Victor Chan, co-founder of Vancouver’s Dalai Lama Centre for Peace and Education, said the Vancouver Peace Summit: Nobel Laureates in Dialogue will take place Sept. 26-29.

Joining the Dalai Lama will be Bishop Desmond Tutu, who was awarded the Nobel Peace Prize for his work to end apartheid, former Irish president Mary Robinson, and spiritual writer Eckhart Tolle, as well as educators, philanthropists and entertainers such as the Blue Man Group.

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Charles Darwin ‘may have been inspired by Tibetan Buddhism’

From The Times Online

Charles Darwin’s moral philosophy may have been inspired by the writings of Buddhist monks, according to one of the world’s leading experts on the evolution of emotions.

Research by Paul Ekman, a psychologist whose work has shown how the facial expressions that signal emotion are universal across all cultures, has identified striking similarities between Darwin’s attitude to compassion and morality and that of Tibetan Buddhism.

Darwin, who was born 200 years ago last week, believed that compassion for other sentient beings was the highest moral virtue. This informed other aspects of his world view, such as his passionate opposition to slavery.

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Google Opens ‘School of Personal Growth’

From BNET

With the number of tech-watchers following Google’s every move, it’s almost impossible to get a scoop on the Silicon Valley darling. But one blogger has uncovered a stealth project that Google launched last summer. It was first announced at a San Francisco conference back in November — so why has no one else written about it?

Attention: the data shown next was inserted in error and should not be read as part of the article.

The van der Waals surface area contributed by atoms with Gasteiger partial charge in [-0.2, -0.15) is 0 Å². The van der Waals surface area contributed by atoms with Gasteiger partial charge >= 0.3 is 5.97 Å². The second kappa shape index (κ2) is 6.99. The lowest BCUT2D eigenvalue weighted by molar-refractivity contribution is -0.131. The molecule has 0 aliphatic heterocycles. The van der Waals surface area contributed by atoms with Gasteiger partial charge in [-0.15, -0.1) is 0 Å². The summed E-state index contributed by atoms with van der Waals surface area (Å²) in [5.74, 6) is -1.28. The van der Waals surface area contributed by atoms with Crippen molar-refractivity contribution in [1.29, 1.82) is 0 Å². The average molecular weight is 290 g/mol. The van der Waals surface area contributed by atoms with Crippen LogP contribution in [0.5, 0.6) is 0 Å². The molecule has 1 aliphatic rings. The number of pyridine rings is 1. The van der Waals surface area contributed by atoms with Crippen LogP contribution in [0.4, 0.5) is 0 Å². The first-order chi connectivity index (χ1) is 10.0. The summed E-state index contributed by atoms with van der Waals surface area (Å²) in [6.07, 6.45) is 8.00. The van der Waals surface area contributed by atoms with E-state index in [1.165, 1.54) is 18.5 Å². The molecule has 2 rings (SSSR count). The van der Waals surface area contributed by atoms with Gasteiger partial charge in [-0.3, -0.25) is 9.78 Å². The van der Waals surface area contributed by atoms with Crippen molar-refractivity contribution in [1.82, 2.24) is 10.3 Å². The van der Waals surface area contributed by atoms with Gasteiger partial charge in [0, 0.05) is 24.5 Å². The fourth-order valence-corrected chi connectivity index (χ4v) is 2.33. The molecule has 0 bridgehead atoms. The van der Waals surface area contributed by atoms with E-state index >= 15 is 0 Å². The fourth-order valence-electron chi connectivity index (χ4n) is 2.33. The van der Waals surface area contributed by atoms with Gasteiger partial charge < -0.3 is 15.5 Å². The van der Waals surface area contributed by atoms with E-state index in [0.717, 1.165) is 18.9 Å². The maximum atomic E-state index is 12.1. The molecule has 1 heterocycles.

Because the conference was not a tech event but a spirituality seminar called “Happiness and Its Causes” — and the launch was not a new product but the School of Personal Growth at Google University, an in-house education program for company employees.

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Mormons well-served by self-reliance in hard times

Reading this at this time in our history, I can only agree that we all need to be more self reliant and also look at the ones that are less prepared than we are for the current times. A few years ago my area was struck by several major hurricanes. I was okay and prepared. I looked out for others in my area that needed help and did my best to assist them. I worked with the county to go to a local retirement community. We went door to door and checked on each resident. Most seemed, okay they were assisting the ones less able to care for themselves.

Whether it is time of natural disasters or man made economic ones, the ones that are prepared should look to the ones that are not and offer assistance.

Soldiers surround Rangoon’s Kaba Aye Pagoda

From Mizzima.com – Soldiers and riot police have surrounded Kaba Aye monastery in Rangoon and have increased their presence at other monasteries as well, local eyewitnesses say.

“Soldiers have surrounded Kaba Aye monastery. We don’t know why but they have closed the gates and do not allow anyone to enter. In front of the gate there are several soldiers and four trucks,” an eyewitness told Mizzima.